Charley Chase was a reigning star of the silent comedy world, but he also carried on well into the sound film era as both an inventive performer and a versatile director. In this episode of “The Online Movie Show,” we explore Charley Chase’s sound films with James L. Neibaur, author of “The Charley Chase Talkies: 1929-1940.”
We’re off the road to laughter as Bing Crosby, Bob Hope and Dorothy Lamour take us on a multi-film adventure of madcap comedy. Film historian James L. Neibaur is our guide on this voyage into mirthful mischief.
Jean Harlow was Hollywood’s original blonde bombshell, and she lit up the Pre-Code screen with spirit and sexiness that has never been duplicated. In this episode of “The Online Movie Show,” James L. Neibaur, author of “The Jean Harlow Films,” pays tribute to the great star’s too-brief life and stellar career.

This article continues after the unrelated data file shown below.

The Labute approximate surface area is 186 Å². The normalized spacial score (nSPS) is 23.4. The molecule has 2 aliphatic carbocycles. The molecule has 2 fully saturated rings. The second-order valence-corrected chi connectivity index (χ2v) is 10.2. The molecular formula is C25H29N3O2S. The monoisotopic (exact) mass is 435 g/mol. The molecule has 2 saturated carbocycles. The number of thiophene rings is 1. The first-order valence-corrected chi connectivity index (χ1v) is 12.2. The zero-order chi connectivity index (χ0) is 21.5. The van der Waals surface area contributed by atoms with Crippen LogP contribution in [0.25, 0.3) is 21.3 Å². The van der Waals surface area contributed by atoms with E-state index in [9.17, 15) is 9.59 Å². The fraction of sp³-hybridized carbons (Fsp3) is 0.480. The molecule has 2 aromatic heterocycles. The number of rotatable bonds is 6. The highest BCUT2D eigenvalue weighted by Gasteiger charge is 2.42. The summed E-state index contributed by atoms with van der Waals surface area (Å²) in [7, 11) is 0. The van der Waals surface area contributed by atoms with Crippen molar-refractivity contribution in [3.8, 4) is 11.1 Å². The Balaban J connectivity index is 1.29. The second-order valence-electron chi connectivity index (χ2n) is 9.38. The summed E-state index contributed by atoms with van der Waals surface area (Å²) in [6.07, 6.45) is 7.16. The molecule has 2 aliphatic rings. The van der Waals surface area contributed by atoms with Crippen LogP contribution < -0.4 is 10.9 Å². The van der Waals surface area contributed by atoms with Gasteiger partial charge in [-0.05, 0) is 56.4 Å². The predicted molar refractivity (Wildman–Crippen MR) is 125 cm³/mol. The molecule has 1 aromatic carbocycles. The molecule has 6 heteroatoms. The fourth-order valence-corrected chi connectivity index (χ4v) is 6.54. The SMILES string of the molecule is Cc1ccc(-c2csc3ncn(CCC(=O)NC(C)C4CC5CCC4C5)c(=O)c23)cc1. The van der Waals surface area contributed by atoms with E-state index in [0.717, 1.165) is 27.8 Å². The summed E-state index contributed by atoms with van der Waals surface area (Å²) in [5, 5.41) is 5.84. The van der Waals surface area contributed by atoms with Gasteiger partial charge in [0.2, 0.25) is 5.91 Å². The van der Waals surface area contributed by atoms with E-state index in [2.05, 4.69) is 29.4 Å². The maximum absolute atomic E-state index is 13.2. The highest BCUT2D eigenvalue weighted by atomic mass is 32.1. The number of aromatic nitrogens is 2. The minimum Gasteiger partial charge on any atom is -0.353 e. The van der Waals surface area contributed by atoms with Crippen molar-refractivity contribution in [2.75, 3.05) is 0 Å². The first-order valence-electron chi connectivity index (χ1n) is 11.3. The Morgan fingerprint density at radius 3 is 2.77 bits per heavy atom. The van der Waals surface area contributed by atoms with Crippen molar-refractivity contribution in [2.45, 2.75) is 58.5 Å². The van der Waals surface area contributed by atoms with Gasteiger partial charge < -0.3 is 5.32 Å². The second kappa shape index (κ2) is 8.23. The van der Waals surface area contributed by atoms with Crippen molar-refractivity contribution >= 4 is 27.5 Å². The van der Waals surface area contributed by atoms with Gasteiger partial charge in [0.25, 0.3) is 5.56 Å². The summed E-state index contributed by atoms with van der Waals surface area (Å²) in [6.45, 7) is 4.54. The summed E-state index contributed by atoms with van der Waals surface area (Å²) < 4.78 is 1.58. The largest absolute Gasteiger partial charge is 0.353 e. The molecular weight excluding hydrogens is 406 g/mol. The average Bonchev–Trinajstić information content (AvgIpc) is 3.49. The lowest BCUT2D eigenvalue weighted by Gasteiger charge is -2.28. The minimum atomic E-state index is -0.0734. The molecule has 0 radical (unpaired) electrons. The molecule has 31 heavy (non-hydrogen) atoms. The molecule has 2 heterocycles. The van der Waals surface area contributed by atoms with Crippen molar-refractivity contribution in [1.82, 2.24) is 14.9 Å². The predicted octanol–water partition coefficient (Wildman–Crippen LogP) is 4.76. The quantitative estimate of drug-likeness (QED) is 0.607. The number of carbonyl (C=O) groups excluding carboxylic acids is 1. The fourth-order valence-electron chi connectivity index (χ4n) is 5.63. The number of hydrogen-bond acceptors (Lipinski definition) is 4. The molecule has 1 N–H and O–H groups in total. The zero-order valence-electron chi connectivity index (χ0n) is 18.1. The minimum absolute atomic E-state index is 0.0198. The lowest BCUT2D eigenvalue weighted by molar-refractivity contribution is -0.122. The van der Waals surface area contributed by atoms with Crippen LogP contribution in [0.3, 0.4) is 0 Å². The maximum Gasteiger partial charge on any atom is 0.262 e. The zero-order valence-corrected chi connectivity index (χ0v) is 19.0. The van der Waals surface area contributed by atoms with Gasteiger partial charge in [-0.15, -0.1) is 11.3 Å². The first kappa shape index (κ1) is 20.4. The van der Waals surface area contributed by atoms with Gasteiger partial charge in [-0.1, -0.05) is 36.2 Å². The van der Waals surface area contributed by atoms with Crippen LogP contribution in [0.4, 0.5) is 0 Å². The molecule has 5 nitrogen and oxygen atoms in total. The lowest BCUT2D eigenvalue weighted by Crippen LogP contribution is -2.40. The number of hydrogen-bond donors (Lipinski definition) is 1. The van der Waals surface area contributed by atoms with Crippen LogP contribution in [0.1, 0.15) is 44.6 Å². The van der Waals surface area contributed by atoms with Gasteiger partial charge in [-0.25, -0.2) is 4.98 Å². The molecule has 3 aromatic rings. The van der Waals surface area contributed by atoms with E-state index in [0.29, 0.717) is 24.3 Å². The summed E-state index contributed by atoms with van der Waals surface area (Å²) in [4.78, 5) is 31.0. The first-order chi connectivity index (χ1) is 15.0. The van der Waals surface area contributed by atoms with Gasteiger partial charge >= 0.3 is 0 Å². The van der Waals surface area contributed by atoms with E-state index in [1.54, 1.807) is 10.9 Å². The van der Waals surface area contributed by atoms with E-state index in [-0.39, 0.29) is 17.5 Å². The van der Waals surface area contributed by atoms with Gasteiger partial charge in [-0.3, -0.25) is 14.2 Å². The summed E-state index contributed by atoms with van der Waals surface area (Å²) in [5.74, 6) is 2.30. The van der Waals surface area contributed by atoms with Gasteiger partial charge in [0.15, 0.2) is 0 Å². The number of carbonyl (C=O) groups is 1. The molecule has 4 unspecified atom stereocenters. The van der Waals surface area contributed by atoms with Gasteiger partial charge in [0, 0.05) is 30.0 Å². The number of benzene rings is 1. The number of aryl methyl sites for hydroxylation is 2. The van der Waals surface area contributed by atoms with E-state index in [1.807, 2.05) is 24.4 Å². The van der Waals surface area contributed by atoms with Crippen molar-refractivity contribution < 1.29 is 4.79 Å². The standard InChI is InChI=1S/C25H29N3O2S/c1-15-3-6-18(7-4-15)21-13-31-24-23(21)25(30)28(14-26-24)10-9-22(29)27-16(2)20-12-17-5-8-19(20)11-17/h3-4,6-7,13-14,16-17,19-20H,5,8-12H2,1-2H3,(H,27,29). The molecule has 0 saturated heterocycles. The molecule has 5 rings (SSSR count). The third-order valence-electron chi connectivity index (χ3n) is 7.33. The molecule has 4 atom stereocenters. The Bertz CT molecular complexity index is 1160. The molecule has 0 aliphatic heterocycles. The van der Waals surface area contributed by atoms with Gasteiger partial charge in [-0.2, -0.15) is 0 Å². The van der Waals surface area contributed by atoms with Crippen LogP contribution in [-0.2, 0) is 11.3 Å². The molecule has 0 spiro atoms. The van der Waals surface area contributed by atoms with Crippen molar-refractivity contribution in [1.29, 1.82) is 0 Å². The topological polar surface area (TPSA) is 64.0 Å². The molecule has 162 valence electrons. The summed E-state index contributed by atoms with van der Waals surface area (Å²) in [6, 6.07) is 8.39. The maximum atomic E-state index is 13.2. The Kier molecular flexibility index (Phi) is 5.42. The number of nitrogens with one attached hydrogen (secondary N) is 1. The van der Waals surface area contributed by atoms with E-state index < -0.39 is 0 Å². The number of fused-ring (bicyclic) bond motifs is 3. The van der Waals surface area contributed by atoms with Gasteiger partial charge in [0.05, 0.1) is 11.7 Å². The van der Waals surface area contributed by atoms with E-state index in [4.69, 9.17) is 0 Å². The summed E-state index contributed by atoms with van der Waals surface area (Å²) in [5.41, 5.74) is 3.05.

Elvis Presley was the king of rock ‘n’ roll, but he was also one of the most popular film stars from the mid-1950s through the late 1960s. In this episode of “The Online Movie Show,” film historian James L. Neibaur, author of “The Elvis Movies,” considers Elvis’ cinema output and place in film history.
The episode can be heard here.
Just in time for Halloween! This episode of “The Online Movie Show” celebrates the life and legacy of Bela Lugosi, peeling away the urban legends and highlighting the iconic actor’s greatest achievements. Film historian James L. Neibaur, author of “The Monster Movies of Universal Studios” and an upcoming biography on William Beaudine, a frequent Lugosi director, is the guest on this episode, which can be heard here.
Andy Clyde starred in the second-longest series of shorts at Columbia Pictures (after the Three Stooges), with nearly 80 productions from 1934 to 1956. On this episode of “The Online Movie Show,” film historian James L. Neibaur, author “The Andy Clyde Columbia Comedies,” discusses the funnyman’s celebrated output.